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Home dialysis patient target achievable – Clinical Lead

By James Fogarty - 18th Feb 2024

home dialysis

An update on the HSE’s modernised care pathway for home dialysis therapy was presented at the Irish Nephrology Society Winter Meeting 2024.

Prof George Mellotte, HSE National Clinical Lead for Renal Services, delivered the talk. The meeting heard that the National Renal Programme has prioritised the early detection of chronic disease and the appropriate and timely referral to a nephrologist. The HSE has also set a minimum target of 20 per cent for the number of home dialysis patients in Ireland compared to the current level of 12 per cent.

In his talk, Prof Mellotte highlighted the figures for patients with kidney failure on dialysis and also those receiving kidney transplants in Ireland. He said that there were 5,190 people with end-stage kidney disease in 2023, an increase of 113 on the 5,077 people affected in 2022.

“This growth has been consistent for the last 15-to-20 years; every year it has been growing by about 3 per cent,” according to Prof Mellotte.

“Before Covid, it was about 55 per cent transplant and 45 per cent in-centre. Home dialysis figures were pretty static with 195 on peritoneal dialysis and 50 on home haemodialysis.

“We saw a huge surge during Covid. It was all primarily dialysis and transplantation was effectively parked and was slow to get back up. This year, as we know, we saw the figures released with nearly 200 transplants and a surge in people getting transplants. That helped reduce the growth in dialysis numbers.”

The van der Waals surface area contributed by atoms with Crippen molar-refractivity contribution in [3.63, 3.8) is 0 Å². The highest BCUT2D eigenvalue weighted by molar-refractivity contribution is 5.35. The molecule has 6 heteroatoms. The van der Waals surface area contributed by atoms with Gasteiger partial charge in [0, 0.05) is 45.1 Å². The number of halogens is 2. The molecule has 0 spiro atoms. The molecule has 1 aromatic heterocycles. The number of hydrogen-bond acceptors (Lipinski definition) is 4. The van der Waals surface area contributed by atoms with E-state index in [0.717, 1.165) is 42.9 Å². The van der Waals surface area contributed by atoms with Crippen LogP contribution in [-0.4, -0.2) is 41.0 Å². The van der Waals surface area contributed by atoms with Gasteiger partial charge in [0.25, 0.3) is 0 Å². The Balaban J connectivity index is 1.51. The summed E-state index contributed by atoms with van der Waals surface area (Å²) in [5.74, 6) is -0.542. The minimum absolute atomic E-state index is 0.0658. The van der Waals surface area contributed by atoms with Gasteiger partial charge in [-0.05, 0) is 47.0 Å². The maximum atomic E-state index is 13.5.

He said that there were more than 340,000 in-centre haemodialysis patients in treatment in 24 centres in 2023, with 60 additional dialysis stations installed over the past four years. He added that there were geographic gaps in the location of the dialysis units, such as in Roscommon and parts of Kerry.

The demand for dialysis is expected to increase, with the over-65 population predicted to almost double in the next 25 years, the meeting was told.

“We can expect a huge increase in the number of people requiring dialysis and requiring a transplant,” Dr Mellotte said.

However, the demand for dialysis was uneven and local access can be limited, with some patients travelling into central Dublin to receive their in-centre haemodialysis.

In 2022, there were 222 new posts approved for the end-stage kidney disease programme to support the 30 per cent rise in dialysis activity experienced over the past 10 years. However, the pace of recruitment has been slow, the meeting heard.

And despite a policy of expanding community-based healthcare, 88 per cent of patients were centre-based, and just 12 per cent home-based.

Prof Mellotte said that patients need to be supported for home dialysis. Barriers included electricity and cleaning costs, as well as training costs for staff incurred by the HSE. There are also logistical issues in installing the equipment in the house, he stated.

“In other countries, you get a grant if you are taking on home dialysis,” Prof Mellotte said, adding that the cost of running home dialysis is anywhere between €600 and €1,200. In contrast the cost of expanding dialysis capacity at in-hospital parent renal units was estimated at €100,000 per patient. And the capital costs to build a dialysis station in a HSE hospital renal unit is in the order of €500,000 to €1 million per station bed, the meeting was told.

“We need to support the patient. We are asking them to bring a medical procedure out of the hospital and into their own home. They are bringing an illness into their own home,” the Professor said.

“And they feel isolated.”

He added that the number of home dialysis patients in Ireland was low at 12 per cent.

“There are countries with 25-to-30 per cent. We have set as a minimum standard 20 per cent. I think it is achievable,” concluded Prof Mellotte.

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